How could I not have known? I read the local paper every day. How did I miss his obituary? Have I been that busy? Did he mean more to me that I’d thought? Had I taken his presence for granted?

I found the obituary and tributes online — please read about this good man — and there they were, in black and white: the stories he’d told us. I haven’t wept in public for a long time. This morning, I did.

I could write about the art collection he curated at home and the beloved pieces he chose to sell at Cabot Antiques. I could share his frustration with the insulated, disconnected culture of middle-America, and its affect on our children as well as people around the world. I could tell you about his continuing struggle to get treatment for his asthma and sinus infections as a person dependent on the threadbare safety net for our elders. I could tell about his plans to sign up for yet another trip to some corner of the world that would be new to him.

Instead, I’ll quote this passage about his engagement with the world, both nearby and far beyond us.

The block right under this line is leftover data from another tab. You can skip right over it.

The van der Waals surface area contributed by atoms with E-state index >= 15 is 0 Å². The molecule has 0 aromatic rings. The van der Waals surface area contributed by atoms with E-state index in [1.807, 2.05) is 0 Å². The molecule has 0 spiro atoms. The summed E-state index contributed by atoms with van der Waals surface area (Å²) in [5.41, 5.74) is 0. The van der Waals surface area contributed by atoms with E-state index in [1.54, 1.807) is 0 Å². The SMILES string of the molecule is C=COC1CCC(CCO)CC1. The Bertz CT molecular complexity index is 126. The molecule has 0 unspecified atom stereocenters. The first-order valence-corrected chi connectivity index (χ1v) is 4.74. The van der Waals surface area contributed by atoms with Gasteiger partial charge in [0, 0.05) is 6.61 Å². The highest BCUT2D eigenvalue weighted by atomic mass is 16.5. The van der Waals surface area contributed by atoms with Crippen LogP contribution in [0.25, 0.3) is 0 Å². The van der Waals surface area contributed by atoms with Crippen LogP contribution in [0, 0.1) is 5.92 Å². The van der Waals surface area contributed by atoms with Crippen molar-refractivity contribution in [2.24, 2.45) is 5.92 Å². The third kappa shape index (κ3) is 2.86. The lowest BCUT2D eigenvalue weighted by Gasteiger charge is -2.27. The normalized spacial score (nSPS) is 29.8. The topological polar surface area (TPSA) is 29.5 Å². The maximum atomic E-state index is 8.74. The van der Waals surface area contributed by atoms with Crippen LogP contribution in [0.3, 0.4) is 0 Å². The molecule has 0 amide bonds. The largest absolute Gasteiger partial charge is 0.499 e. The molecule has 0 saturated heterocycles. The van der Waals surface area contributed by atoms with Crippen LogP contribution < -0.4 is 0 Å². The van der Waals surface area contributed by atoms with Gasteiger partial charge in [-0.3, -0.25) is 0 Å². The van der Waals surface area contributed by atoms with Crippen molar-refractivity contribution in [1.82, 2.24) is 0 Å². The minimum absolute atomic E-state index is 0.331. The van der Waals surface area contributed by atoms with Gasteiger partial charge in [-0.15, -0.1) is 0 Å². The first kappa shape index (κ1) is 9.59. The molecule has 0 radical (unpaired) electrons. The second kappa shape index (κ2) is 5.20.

made the coffee shop in the Tontine Mall his own Madrid cafe and met there nearly every day with a circle of friends, exchanging ideas and arguing issues. He supported various causes, local, national and international. But he was also a man who loved exploration away from Maine.

His youthful energy belied his advancing years. He was full of curiosity about life and interested in what was going on in the world. His friends and family followed his world travels to China, South American and Europe through post cards and pictures. [Source]

I sit, looking around the cafe, imagining the loss of any of those with whom I’ve chatted, no matter how briefly, or of those with whom I’ve shared just a warm smile and hello. As I return to my daily routine, I vow to consider each and every one of those moments with more respect, deserving of my full attention, with both friends and with strangers.

I’ll hope I can carry that feeling with me. I think all I’ll need to do is remember Gustavo.